Balto. Co. jury convicts man in slaying nearly 2 decades ago

November 05, 1997|By Joan Jacobson | Joan Jacobson,SUN STAFF

With no weapon, bloody clothes or matching fingerprints linking William R. Issacs to the long-unsolved slaying of Mark Schwandtner, a Baltimore County jury relied on the testimony of an FBI informant to convict Issacs yesterday of second-degree murder.

Issacs was the first of three men to be tried in the killing of Schwandtner, 22, whose beaten body was found dumped in Gunpowder Falls 19 years ago.

The jury deliberated five hours before convicting Issacs, 44, who could receive up to 30 years in prison when he is sentenced Jan. 22. Issacs is in federal prison, serving 2 1/2 years for extortion.

After the verdict was announced yesterday, prosecutor James O'C. Gentry Jr. said, "It was an extremely difficult case to prosecute because of the age of the case."

Defense attorney Clarke Ahlers declined to comment.

Schwandtner's slaying remained unsolved until a former friend of Issacs told the FBI two years ago that Issacs confessed in a Hampden bar to killing Schwandtner the day the young man's body was found June 10, 1978.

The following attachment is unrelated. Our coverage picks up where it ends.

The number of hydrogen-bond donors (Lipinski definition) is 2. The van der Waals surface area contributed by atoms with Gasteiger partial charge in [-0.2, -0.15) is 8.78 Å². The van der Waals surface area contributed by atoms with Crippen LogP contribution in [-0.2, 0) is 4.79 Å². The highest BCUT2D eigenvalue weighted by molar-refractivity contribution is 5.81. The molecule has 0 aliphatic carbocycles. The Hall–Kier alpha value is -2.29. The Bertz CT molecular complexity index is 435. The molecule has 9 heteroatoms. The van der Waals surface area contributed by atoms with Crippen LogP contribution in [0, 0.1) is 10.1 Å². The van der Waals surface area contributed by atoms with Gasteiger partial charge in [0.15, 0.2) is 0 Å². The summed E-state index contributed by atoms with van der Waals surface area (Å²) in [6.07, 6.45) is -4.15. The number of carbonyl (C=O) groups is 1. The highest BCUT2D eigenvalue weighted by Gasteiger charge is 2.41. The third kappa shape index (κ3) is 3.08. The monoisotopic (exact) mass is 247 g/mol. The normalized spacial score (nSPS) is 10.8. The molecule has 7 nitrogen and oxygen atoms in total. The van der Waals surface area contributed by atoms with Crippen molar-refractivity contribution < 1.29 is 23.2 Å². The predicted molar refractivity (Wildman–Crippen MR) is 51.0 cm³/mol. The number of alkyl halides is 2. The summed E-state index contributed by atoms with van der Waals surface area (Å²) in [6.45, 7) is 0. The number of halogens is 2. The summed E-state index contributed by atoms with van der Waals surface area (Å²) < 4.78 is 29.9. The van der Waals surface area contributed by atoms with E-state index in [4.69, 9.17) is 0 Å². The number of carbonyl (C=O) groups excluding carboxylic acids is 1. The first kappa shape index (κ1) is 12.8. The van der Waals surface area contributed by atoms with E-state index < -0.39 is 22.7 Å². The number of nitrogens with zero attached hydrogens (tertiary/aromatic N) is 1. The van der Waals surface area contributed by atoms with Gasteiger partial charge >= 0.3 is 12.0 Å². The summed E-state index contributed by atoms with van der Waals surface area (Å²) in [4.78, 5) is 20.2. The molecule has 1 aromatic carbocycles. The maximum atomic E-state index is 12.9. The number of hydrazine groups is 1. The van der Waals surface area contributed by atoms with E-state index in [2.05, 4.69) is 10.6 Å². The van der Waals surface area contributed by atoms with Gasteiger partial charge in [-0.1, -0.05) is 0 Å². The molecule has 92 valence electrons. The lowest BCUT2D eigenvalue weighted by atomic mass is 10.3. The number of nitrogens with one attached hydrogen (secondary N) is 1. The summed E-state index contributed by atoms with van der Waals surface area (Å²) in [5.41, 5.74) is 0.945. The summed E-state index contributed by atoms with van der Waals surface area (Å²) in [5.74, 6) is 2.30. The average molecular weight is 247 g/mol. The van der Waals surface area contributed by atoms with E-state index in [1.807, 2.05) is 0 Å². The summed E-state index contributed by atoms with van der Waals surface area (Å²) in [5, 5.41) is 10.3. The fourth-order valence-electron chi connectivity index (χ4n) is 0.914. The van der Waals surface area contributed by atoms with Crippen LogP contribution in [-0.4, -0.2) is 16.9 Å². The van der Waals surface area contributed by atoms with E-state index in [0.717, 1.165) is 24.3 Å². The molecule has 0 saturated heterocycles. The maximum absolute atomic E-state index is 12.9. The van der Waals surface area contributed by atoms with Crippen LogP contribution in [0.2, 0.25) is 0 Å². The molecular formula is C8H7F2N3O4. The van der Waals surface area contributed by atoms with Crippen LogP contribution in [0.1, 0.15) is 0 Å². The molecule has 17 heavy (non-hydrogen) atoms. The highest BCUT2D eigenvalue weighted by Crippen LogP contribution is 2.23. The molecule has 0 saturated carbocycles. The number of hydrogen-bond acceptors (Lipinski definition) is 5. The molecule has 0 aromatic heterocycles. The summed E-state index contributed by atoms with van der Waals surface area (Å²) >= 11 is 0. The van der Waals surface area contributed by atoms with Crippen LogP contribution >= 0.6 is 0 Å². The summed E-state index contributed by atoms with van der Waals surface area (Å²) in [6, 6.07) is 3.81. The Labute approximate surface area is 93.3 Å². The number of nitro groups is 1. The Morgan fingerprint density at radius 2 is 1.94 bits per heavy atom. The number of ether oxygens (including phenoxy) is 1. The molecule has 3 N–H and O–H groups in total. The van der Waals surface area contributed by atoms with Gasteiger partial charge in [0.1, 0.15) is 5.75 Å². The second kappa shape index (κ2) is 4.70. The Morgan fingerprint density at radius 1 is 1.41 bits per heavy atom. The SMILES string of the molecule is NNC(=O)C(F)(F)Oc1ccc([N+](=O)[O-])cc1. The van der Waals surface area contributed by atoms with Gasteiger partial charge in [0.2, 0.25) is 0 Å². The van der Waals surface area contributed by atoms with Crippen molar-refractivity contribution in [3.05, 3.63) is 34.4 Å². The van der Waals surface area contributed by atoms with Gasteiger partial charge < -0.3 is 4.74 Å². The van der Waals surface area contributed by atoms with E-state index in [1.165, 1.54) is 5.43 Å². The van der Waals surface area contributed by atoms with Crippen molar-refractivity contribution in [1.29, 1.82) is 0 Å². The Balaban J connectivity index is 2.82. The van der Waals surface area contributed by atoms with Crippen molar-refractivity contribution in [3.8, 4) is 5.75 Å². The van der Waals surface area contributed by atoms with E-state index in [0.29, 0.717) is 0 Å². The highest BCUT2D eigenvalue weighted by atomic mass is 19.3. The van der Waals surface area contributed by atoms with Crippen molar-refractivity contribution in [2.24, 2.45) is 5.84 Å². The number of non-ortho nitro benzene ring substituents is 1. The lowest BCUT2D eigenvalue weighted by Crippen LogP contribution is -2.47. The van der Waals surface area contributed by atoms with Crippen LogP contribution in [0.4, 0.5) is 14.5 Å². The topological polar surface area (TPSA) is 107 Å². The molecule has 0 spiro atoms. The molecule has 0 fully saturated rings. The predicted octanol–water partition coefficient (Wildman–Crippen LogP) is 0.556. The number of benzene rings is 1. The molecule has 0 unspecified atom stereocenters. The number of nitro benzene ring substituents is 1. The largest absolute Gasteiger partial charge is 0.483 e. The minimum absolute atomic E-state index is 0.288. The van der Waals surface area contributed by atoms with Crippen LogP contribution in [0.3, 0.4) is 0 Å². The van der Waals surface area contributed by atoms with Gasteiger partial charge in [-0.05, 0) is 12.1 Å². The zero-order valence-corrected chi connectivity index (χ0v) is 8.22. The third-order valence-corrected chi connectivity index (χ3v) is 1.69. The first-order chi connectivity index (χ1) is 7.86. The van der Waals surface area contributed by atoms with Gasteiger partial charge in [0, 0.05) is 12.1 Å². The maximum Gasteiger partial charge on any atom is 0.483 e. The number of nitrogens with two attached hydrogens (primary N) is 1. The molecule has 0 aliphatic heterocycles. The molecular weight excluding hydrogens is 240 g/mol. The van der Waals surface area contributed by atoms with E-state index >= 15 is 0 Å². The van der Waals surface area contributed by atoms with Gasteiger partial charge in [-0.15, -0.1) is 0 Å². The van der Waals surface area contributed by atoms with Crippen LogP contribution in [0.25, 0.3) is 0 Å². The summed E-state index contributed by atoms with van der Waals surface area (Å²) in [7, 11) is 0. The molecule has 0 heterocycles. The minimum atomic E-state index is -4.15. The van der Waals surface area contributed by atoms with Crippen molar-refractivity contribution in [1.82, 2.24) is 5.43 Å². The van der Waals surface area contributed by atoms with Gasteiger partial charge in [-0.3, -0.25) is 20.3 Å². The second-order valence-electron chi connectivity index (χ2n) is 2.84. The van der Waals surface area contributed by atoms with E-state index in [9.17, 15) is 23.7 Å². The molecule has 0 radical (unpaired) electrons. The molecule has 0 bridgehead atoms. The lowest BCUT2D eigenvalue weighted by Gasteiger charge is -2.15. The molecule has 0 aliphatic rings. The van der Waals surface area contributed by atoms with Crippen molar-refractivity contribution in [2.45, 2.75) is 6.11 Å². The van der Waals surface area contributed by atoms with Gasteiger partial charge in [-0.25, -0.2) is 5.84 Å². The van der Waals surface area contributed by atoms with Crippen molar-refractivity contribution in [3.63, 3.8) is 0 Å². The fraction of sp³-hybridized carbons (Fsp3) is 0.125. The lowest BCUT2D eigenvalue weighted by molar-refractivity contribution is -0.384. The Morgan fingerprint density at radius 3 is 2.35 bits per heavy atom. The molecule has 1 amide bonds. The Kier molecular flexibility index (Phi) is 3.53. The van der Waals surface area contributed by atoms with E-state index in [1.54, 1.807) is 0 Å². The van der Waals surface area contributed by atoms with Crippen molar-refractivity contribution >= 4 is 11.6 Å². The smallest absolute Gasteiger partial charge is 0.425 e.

Prosecutors, arguing their case before Circuit Judge Christian M. Kahl, relied heavily on the testimony of the former friend, Charles Wilhelm, a convicted drug dealer turned paid FBI informant, while defense attorneys questioned his honesty and motive in coming forward.

The jury also heard accusations of witness tampering. Prosecutors called a former police officer to testify that Issacs' sister tried to get a witness -- who allegedly could place Issacs at the Hampden bar the day after the killing -- to change her testimony.

Wilhelm testified that he helped Issacs throw bloody clothing down a storm drain at Greenmount Avenue and 33rd Street, near Memorial Stadium, after Issacs allegedly said, "We killed a guy last night."

In Issacs' defense, his lawyers brought convicted drug dealer Earl Fisher, a longtime friend of Wilhelm's, to tell the jury that it was Wilhelm, not Issacs, who killed Schwandtner.

Fisher testified that in the late 1970s, Wilhelm "said him and a guy named John committed a murder." Fisher said Wilhelm gave him no details, other than to say that the body was dumped in a wooded area.

Wilhelm told the jury "that's an absolute total lie," when asked about Fisher's statement.

Issacs took the stand in his defense, admitting to serving time in federal prison for witness tampering, extortion and obstruction of justice.

But he testified, "I have nothing to do with anybody being killed."

The two other men charged with first-degree murder are Issacs' friends, John S. Derry and Ronald G. Rogers Sr., who will be tried later.

Pub Date: 11/05/97

Baltimore Sun Articles
Please note the green-lined linked article text has been applied commercially without any involvement from our newsroom editors, reporters or any other editorial staff.